"You won't see a lot of my productions elsewhere to be honest - they're not always everybody's cup of tea but I'll make tunes that I know I can vocal to the best of my ability or build a track that fits a certain emotion or vibe I want to express. If I want to tell a certain story in a track then I'll build an instrumental that'll fit that perfectly. I tend to favour using a cut-up sample with a lead synth and a bassline but I don't mind fucking about and experimenting - working with different people always encourages me to try new things. The production side of things all came about through messing about making loops on Fruity back in the day. Natural progression saw me get onto Cubase because I liked being able to see the arrangement of waves and since working with Ev and more recently Danny, I've learnt a lot just watching my tracks get mixed down. I've just started up using Logic too so hopefully I'll have that mastered before long. I've never watched anyone else though in terms of production - I'm happy to take constructive criticism but I'll always 'do me' - I'm not one to change just to get on in music or in life! I'm a bit stubborn really."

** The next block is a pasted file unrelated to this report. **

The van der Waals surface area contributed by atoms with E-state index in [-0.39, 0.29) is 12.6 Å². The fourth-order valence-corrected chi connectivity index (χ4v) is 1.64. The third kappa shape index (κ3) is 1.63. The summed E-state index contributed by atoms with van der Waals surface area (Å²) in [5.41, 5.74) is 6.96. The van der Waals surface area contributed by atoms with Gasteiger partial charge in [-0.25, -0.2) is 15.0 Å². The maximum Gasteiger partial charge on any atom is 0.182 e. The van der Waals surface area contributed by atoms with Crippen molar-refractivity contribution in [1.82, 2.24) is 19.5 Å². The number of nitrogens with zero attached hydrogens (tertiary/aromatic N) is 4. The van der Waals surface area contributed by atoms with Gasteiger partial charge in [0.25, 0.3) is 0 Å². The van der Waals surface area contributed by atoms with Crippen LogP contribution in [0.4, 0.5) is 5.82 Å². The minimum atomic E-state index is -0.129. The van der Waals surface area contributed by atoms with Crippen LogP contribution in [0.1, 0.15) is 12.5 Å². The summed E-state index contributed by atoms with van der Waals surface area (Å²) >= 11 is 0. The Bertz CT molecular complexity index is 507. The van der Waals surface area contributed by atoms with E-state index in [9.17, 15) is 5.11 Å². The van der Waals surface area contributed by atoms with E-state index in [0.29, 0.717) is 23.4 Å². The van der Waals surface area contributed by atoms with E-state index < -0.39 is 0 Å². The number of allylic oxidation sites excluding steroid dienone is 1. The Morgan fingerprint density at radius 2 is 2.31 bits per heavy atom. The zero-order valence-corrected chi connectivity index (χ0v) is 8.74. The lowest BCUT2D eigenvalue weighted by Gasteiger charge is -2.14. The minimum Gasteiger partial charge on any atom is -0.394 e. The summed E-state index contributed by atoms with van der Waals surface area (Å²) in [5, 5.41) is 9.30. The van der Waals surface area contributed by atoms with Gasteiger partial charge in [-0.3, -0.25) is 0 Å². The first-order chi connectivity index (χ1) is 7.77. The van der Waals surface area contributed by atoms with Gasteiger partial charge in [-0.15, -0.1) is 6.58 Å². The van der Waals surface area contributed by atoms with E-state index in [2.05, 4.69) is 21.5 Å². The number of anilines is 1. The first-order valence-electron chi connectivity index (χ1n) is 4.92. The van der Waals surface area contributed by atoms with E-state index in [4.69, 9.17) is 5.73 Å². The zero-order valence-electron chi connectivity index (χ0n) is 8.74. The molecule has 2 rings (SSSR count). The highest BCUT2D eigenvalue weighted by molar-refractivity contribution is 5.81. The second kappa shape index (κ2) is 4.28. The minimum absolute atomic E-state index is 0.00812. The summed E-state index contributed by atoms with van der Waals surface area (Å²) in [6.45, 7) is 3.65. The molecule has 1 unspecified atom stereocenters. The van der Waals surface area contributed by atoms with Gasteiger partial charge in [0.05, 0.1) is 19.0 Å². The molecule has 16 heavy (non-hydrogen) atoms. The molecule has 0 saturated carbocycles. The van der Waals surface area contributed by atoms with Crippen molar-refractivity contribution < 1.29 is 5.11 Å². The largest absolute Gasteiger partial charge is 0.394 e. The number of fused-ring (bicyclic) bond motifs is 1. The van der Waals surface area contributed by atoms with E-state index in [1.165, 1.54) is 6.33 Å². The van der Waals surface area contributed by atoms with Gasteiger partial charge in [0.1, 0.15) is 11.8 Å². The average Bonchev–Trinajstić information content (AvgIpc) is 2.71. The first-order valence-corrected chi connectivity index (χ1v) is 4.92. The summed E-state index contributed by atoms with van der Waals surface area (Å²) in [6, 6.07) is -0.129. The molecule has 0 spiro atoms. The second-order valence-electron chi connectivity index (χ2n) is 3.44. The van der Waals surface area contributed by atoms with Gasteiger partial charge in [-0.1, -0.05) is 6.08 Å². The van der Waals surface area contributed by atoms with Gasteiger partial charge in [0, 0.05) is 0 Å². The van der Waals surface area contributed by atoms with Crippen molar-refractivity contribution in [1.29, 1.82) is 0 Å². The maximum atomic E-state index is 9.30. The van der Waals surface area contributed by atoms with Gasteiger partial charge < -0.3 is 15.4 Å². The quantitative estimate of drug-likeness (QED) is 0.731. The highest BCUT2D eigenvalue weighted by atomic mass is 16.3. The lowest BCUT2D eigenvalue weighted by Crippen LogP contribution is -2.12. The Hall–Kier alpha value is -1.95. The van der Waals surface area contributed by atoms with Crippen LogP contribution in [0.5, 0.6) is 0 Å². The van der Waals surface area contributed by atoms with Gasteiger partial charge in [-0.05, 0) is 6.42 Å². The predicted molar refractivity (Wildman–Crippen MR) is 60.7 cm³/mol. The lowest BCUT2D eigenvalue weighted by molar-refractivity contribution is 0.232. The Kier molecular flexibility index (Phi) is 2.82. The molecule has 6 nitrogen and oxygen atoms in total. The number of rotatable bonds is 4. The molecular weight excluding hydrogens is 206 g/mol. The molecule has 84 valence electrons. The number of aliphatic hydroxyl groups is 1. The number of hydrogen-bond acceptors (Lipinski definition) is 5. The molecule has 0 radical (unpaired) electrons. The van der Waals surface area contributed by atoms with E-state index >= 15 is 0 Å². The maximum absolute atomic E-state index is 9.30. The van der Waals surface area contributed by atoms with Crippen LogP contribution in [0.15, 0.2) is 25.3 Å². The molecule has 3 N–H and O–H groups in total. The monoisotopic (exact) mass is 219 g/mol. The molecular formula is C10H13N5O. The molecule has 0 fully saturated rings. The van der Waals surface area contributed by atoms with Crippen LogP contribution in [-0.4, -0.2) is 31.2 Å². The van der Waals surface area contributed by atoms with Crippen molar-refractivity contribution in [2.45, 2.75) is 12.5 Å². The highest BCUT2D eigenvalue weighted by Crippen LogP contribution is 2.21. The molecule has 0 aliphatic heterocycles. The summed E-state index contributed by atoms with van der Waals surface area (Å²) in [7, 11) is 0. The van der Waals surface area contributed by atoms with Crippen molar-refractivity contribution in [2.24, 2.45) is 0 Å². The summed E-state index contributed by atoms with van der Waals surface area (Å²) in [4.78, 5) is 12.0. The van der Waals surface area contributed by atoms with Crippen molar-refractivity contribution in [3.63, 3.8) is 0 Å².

Mastering your craft in the studio is all well and good but Sketch feels that it's out in the clubs that emcees can really learn what it takes:

"Anywhere you can get seen by a lot of people and you really own that moment then you know people are gonna go home talking about you. Having said that, it's difficult though because bluntly speaking, raves are full of drinkers and getting them onside and on your wavelength can be a real challenge. I tend to look at bookings as practice hours though - it's definitely brought me on as an emcee and it's opened my eyes as to what's required. You can't flop either so it serves as a wake up call in that respect. Venue's have a big say in that matter too but generally speaking, people seem to have grown up and now see Grime for what it is - it's not all about violence and aggression and there are a lot of positives to it. To say it's still misunderstood as a genre is a bit of a cliche but it's got a way to before it gets the recognition it deserves."